Of course, many of us (myself included) are motivated by a paycheque that can put food on our tables and pay our rent or our mortgages. But at the same time, an unwillingness to consider the management of a library and of a library’s resources as a prime duty of the librarian is a little shortsighted, I think.

    That all sounds more pointed that I would like to be. In the end, I’d rather promote the merits of library management, as opposed to creating conflicts between those who do and those who don’t consider management as a librarian’s role. (And besides, if we don’t manage our libraries, then we are leaving the door open for some one without our knowledge and experience to do it for us.)

    (Thanks for posting…)

  6. Catherine

    @Dorothea: Yes, but I’d bet the farm you’d both a) choose your words more carefully and b) modulate your tone of voice so as not to convey disdain for the work Jenica has pledged to do. (Which I think is what you were aiming at above.) There’s a world of difference between “I would never want a job like yours” and “I’m just not cut out for management (but I’m really glad a terrific person like you is taking such an important responsibility at your/our library).”

    I was once told by my library school advisor, “but you could be a library director one day!” to which I replied with what I hope was a politely noncommittal response. And then I went home and laughed and laughed. That was seven years ago. Now? I’m certain I don’t want to be in management for at least another 5 years, probably more like 10. But 15 years from now? Yeah, I could maybe see myself as a department head or possibly higher.

    And it’s thanks to folks like Jenica and others I respect who’ve taken on leadership roles, and have shown that you *can* do this work, and do it well, and moreover it’s *vital* that somebody do it well.

  7. Jenica

    Hrm. Thanks, all, you’ve made me feel a bit less alone, today. And, Dorothea, what Catherine said. I trust that you’d take an entirely different tone than the one I’m hearing…

  8. Pingback: Attitudes to management « OxfordStaffDev

  9. bjms1002

    “I love data. I love information. I love manipulating it and studying it and making it tell me what I need to know. Excel and I are buddies.”

    Having endured some flack for my own love of data (graphs especially) and for believing that (used properly) it can help us do our jobs better, it was great to read this.

  10. Bobbi

    Well said! I’m amazed at the number of people who feel its ok to make these sort of comments. I wonder if they realize how insulting they are.

  11. Ryan Deschamps

    Bingo!

    The really sad part of this is that there is going to be a dirth of managers in the future. But someone is going to have to make the decisions!

    I also think a lot of people really really sell themselves short. Some people would be excellent managers, but choose not to be. Then a bad manager gets in and, well, my only response is “you didn’t apply – so you have to live with that decision.”

  12. amy

    i remember during library school when a bunch of my colleagues asked why we were taking a management class (the quality of which i will not get into now). “if i wanted to be a manager, i would have gone to business school.”
    and the general feeling was that wanting to be a manager made you one of “those” librarians – bad ones who only cared about money and power, not quality of information and service.

    thanks muchly for this post!

  13. chrissy

    These posts are so good to read. I just became head of my library department – it’s my first ever management position. Thanks for putting into words the reasons for the excitement I feel!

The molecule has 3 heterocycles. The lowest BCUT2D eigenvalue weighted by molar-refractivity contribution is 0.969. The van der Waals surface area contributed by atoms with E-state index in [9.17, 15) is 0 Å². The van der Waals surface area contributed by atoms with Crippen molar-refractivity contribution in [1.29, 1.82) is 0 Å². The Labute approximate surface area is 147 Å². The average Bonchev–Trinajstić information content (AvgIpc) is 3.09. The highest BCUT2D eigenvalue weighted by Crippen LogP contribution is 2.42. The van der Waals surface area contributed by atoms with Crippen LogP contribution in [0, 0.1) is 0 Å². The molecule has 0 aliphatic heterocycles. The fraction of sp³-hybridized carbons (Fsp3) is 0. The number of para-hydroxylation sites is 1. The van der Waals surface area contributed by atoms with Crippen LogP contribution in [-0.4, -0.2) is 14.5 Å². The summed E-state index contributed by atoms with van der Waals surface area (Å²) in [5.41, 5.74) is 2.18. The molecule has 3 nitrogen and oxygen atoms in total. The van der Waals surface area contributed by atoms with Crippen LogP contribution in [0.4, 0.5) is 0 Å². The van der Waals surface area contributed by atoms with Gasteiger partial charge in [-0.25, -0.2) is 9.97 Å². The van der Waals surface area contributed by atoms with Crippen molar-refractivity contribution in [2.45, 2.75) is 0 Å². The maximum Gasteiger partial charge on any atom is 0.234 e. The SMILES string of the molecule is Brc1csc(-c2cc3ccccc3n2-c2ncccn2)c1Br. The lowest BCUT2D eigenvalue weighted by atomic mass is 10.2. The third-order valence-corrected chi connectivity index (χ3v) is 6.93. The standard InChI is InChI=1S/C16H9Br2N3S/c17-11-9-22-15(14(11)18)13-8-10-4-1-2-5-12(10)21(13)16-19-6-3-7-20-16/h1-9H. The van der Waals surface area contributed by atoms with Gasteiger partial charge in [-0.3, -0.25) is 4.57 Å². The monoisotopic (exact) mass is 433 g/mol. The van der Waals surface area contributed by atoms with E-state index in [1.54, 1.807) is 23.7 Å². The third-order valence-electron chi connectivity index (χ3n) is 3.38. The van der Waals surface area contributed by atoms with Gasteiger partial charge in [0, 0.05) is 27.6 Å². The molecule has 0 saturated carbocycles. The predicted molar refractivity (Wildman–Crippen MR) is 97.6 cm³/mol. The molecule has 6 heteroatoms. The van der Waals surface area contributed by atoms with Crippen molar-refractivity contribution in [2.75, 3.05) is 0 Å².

14. Mark K.

    I’m a library director myself, and I agree with 99% of what you write here. The 1%?

    Need someone to make a decision when two colleagues can’t agree? That’s management.

    Depends on what the followup is. Two colleagues who can’t come to an agreement are not doing their jobs. Sometimes timeliness requires executive decisions, but normally, I would phrase it as “Need someone to facilitate the discussion when two colleagues are having trouble agreeing? That’s management.” Even if the facilitation happens after the decision, and so is about reconciling to the decision instead of making it, it’s still important. Sometimes I think that’s the most important part of my job.

  15. Jenica

    Mark, I mostly agree. Sometimes two colleagues can’t come to an agreement because they’re philosophically in opposition to each other, and there’s no clear sense of which philosophy matters most to the institution. (and if I’ve learned anything in my decade in libraries, it’s that librarians are invested in their philosophical beliefs about the profession!) And sometimes it’s management’s job — the leader’s job — to declare which philosophy needs to take precedence in this instance.

    What I do absolutely agree with you on is the importance of facilitation. It’s crucial to have someone who can facilitate through conflict, and do it in a way that’s both impartial and trusted.

  16. Jeff Scott

    Great post, I couldn’t agree more. I don’t know you, but I could tell from your posts that you will do well in management. You understand the importance of collaboration and how to deal the egos of others. Important aspects, particular in an academic environment. Congratulations and good luck.

  17. Chris Tonjes

    Welcome to wonderful world of managing diverse (union/non union, motivated/unmotivated, insular/forward thinking) teams! Nice post, and true, but don’t feel like you have to defend or explain yourself or your role too much. (SUNY potsdam alumni here)

  18. Pingback: Meeting your users where they are – thanks Jenica | Librarians Matter

  19. Melinda

    Hey…

    don’t let anyone make you feel bad about your job. As long as you enjoy your work, it doesn’t matter what anyone says.

    I have the utmost respect for librarians and their ilk. I hope to obtain a degree in library science someday. It sounds like you really enjoy your work and other people are simply being snarky about it.

    I’ve never been a manager of anything but I know that it can be a difficult job at times. Some people have a certain image of those in management positions that isn’t always fair.

    Like Chris said, you don’t have to defend or explain yourself to anyone. Some people are insecure. They see that you enjoy your work, you’re making connections with others, and you have a good attitude about it all. So they try to kill your joy by making comments that undermine your dedication to your work.

    Ignore the haters! Keep doing what you love. Be happy. 🙂